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The Litmus Test for Effective Teams

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What is one thing that distinguishes high performing teams? Having worked with many executive teams across a diverse range of industries, I have discovered that I only need to look at one behavior as the litmus test for whether the team is high performing or not. That behavior is feedback.

 

Feedback Matters

Why is feedback such a powerful sign of team effectiveness?

  1. Feedback is a sign that the team members trust each other and are prepared to be vulnerable with each other instead of investing their time and energy in protecting themselves from each other.
  2. Overcoming the normal fear and reluctance that most of us have to giving or receiving feedback signals that each team member is committed to the team achieving its results. Both commitment and focus on results are essential for team functioning.
  3. Feedback between leadership team members facilitates learning. A learning team is better able to perceive, make sense of, and adapt and respond to complex and challenging environments.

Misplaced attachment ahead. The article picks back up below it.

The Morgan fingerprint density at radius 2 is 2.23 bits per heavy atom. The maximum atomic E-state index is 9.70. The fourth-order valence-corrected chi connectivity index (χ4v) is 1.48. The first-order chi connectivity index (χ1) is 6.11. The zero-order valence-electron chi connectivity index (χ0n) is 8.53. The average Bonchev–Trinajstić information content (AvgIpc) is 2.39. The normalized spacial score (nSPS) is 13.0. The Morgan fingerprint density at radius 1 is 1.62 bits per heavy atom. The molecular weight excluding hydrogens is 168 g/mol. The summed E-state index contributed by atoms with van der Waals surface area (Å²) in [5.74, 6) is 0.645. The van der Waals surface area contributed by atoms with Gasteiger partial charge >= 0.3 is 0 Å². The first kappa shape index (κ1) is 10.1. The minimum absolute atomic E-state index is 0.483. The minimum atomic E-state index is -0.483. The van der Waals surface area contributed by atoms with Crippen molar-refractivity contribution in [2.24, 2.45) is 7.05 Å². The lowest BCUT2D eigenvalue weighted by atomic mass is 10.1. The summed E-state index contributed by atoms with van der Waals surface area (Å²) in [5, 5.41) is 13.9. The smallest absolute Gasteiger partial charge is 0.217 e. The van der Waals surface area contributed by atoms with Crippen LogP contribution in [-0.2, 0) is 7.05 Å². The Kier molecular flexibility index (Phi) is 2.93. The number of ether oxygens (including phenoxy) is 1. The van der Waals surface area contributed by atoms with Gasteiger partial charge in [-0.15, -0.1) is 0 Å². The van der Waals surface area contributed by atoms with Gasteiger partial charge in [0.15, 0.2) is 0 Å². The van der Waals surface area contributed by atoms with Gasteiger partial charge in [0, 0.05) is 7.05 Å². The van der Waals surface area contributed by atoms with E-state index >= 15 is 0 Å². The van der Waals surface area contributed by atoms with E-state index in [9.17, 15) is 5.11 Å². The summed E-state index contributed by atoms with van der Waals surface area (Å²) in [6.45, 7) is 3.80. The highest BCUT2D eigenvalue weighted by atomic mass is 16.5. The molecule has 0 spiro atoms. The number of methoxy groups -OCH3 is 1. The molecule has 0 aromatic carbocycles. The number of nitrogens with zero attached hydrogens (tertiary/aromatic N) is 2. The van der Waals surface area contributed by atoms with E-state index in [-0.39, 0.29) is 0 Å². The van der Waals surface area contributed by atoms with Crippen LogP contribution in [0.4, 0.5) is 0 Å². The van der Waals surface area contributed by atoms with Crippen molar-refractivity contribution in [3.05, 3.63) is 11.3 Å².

Team Feedback Tips

Here are some ideas if you want to introduce feedback as a regular practice in your leadership team:

 

Make it real: Avoid online 180 or 360-degree feedback that is anonymous. Sure, the data may be valid, but the underlying message it promotes is that we don't trust each other enough to give it candidly, or receive it with good grace.

 

Work on resistance: Most of us have built-in resistance to giving candid feedback, or to receiving it openly. Sometimes it's a simple matter of learning feedback skills but more often it’s because we hold limiting beliefs or assumptions that get in the way. These can be overcome but they must first be surfaced and acknowledged.

 

Make spontaneous feedback the goal: When I teach teams how to give and receive feedback we often start by doing it in a structured and controlled way. My wish for every team however is that they learn to do it in the moment. This is the path to a more agile learning team.

 

Most importantly, help the team to remember: There’s no such thing as failure – only feedback.